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Parade

Ask Marilyn: Statistics Versus Truth

Jeff Marchant of Port Jervis, New York, writes:

Marilyn: I have no question for you here, just an internal discussion to get off my chest.

When group A and group B are divided based on sex, religion, race, sexual orientation, geographic origin, or otherwise, it seems someone can always find a disparity about which to complain. Perhaps group A makes more money per position in a certain field or holds more high-profile occupations.

For example, someone might say, "Group A has twice as many teachers as group B. Therefore, the teaching profession is unfair to group B." This makes me want to see the data upon which that conclusion is based. That data seems to never be offered during such discussions. Hey, maybe group A is twice as big as group B, and/or group A has twice as many teacher applicants as group B, and/or group B has only history teacher applicants, greatly limiting the number of jobs available for them, and/or a myriad of other things. For me, it has gotten to the point that I trust nobody's statistical analysis, except my own. But I still need the raw data!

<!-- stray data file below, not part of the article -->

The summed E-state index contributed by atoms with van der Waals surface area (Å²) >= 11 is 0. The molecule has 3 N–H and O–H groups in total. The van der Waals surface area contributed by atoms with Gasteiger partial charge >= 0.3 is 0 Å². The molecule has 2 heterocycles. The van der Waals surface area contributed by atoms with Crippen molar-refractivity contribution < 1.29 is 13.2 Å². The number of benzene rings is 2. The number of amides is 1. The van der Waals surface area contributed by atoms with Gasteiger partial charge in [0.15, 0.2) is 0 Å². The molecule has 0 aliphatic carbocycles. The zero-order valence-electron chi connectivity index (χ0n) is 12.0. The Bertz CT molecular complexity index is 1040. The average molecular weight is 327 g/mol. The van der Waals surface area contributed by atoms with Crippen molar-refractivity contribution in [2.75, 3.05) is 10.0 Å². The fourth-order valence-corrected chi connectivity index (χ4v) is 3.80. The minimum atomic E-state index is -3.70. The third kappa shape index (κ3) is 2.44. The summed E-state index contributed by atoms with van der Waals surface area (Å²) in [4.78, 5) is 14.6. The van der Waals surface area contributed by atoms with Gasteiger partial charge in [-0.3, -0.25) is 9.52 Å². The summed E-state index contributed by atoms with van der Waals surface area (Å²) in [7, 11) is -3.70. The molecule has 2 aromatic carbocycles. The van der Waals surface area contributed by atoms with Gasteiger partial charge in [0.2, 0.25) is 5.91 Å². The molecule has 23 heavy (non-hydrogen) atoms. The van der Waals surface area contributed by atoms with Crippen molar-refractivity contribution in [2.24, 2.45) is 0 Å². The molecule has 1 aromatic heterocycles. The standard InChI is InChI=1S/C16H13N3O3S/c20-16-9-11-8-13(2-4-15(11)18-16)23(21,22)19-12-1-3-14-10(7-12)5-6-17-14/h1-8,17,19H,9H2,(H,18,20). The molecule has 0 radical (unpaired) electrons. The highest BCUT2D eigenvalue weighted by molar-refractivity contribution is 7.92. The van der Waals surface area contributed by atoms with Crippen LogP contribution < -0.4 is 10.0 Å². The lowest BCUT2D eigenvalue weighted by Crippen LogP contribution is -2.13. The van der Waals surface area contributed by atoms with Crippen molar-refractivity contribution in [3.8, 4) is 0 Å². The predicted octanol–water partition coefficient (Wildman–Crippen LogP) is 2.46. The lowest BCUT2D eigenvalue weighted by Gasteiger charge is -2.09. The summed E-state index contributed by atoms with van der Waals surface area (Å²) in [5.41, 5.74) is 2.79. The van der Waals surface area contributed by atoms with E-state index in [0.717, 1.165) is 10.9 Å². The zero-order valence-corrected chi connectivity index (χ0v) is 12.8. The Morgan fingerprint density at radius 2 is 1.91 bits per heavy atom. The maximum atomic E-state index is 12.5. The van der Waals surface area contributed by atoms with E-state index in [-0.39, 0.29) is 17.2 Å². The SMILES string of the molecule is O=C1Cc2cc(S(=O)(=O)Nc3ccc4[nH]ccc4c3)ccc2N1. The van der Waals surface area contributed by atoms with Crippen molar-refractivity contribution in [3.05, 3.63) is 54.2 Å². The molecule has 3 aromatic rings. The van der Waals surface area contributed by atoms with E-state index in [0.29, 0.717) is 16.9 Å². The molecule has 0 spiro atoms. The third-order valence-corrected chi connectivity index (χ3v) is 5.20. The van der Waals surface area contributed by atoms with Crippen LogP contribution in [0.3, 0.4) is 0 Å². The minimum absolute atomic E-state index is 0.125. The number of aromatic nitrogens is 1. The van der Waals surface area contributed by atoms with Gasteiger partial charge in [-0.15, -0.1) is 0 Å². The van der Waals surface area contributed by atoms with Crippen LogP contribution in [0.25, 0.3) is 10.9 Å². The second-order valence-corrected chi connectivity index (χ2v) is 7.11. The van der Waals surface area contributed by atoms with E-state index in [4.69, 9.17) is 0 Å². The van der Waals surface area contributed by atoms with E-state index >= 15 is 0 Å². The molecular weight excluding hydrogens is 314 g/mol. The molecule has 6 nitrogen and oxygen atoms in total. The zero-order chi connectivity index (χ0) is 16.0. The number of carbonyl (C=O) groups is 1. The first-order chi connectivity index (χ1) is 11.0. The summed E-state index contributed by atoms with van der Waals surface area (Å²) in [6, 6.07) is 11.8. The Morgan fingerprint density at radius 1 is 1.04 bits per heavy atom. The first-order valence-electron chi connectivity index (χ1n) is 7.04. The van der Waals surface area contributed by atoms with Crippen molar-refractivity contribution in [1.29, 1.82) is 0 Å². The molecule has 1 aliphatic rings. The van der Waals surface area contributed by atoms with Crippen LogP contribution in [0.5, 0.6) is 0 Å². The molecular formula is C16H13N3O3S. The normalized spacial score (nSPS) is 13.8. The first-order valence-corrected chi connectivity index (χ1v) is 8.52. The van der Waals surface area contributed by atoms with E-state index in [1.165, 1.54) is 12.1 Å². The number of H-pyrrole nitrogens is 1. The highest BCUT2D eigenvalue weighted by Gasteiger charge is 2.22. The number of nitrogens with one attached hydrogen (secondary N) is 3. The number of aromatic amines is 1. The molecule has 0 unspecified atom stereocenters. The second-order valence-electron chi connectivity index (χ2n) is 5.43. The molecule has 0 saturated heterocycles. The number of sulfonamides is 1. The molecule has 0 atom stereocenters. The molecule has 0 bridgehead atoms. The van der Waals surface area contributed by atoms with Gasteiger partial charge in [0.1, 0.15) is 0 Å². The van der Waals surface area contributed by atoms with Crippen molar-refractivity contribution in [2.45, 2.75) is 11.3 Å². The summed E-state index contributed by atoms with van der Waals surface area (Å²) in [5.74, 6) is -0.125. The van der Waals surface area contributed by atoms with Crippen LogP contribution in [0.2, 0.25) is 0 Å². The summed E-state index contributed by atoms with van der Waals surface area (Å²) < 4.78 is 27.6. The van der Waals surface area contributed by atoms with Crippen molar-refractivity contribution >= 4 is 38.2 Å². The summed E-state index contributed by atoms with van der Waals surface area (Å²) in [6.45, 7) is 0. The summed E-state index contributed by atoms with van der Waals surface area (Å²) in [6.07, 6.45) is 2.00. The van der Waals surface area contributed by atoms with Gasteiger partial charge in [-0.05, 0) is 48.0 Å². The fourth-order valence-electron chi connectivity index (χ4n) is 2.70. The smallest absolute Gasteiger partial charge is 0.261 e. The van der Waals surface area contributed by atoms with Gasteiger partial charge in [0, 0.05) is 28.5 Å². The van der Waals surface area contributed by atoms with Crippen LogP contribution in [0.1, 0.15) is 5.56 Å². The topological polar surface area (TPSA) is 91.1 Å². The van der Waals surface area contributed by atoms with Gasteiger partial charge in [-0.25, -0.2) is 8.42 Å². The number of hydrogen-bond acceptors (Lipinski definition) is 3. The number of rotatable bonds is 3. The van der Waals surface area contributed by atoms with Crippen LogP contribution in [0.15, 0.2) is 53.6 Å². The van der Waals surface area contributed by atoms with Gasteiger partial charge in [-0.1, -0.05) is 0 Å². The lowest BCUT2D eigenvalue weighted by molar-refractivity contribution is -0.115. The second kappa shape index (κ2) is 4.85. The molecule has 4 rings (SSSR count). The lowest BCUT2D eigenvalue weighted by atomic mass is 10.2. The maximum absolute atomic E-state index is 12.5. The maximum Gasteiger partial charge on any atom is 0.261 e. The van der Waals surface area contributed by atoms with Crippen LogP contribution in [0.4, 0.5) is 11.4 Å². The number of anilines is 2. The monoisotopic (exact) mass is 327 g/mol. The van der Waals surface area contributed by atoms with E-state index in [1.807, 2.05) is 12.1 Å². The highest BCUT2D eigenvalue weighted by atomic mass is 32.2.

I wish that people trying to back their public opinions with statistics would educate themselves a little. If they did, I am sure the honest ones would just stop using statistics. They are very effective at being used to mislead the public, and only rarely do they add any truly meaningful substance to an argument, unless the speaker is educated in the field.

Marilyn responds:


Good luck with that wish! The problem is that offenders—often unknowingly—use statistics to persuade, not to enlighten. They routinely victimize themselves before victimizing others.


 
 
 
 
 

 

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